Report Says Cherokee Nation Sues Drug Firms Over Opioid Epidemic
Lawyers for the Cherokee Nation filed a lawsuit Thursday against six major drug distributors and pharmacies, accusing them of targeting and flooding their communities with hundreds of millions of highly addictive pain drugs, The Washington Post reports.
The tribe argues the companies profited from their failure to prevent pain pills known as opioids from spilling into the black market, hurting multiple communities while also violating sovereign Cherokee laws.
“Defendants turned a blind eye to the problem of opioid diversion and profited from the sale of prescription opioids to the citizens of the Cherokee Nation in quantities that far exceeded the number of prescriptions that could reasonably have been used for legitimate medical purposes,” the suit reads.
The suit lists AmerisourceBergen, Cardinal Health and McKesson Corp., which are reportedly three of the nation’s largest drug distributors, controlling almost 85 percent of the country’s prescription pill distribution.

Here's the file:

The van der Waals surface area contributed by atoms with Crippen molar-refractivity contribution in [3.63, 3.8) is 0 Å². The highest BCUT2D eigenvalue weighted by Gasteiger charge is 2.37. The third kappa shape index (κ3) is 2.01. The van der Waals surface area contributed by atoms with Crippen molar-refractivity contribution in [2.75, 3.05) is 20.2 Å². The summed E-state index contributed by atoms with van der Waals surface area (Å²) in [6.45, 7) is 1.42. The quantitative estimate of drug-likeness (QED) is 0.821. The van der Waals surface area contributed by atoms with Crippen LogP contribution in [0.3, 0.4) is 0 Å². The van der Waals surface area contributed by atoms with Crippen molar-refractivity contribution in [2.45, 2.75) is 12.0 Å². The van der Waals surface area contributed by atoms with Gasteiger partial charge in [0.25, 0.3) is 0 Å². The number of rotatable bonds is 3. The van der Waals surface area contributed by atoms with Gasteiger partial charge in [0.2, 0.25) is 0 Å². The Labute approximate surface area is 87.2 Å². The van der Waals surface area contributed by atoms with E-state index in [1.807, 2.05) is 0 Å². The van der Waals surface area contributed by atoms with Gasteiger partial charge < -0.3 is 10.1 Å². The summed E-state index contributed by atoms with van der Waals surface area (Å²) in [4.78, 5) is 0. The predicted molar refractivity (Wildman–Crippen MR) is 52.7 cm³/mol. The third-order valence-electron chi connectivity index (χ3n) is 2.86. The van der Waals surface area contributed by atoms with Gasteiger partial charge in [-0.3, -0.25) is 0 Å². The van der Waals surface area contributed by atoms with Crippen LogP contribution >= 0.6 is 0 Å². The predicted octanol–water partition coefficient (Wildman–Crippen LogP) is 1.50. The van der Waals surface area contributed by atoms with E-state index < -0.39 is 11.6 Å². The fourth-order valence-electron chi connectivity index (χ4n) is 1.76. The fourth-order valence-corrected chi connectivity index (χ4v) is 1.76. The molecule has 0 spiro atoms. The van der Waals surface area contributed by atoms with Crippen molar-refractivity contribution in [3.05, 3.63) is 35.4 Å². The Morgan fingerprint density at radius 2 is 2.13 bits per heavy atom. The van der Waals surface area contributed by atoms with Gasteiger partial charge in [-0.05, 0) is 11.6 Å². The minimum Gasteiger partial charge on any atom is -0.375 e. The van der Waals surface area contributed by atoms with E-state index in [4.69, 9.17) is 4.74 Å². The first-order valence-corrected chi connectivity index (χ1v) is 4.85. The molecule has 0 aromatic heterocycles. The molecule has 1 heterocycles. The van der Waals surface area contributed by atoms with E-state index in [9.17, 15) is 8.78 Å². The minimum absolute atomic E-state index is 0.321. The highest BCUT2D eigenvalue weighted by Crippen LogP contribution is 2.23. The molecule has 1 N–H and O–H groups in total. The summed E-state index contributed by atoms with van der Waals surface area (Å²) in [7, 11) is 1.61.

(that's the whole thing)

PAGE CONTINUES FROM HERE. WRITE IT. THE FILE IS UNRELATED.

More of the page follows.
The Cherokee Nation hopes to obtain access to internal company records that might show whether the companies were aware of the wide distribution of Indian domains in northeastern Oklahoma, according to the suit filed in tribal court.
“Cardinal Health is confident that the facts and the law are on our side, and we intend to vigorously defend ourselves against the plaintiff’s mischaracterization of those facts and misunderstanding of the law.”
Seven counties, also hit heavily by prescription drug abuse, in West Virginia filed lawsuits against many of the same distributors and companies.
The opioid epidemic has claimed hundreds of thousands of lives in less than two decades.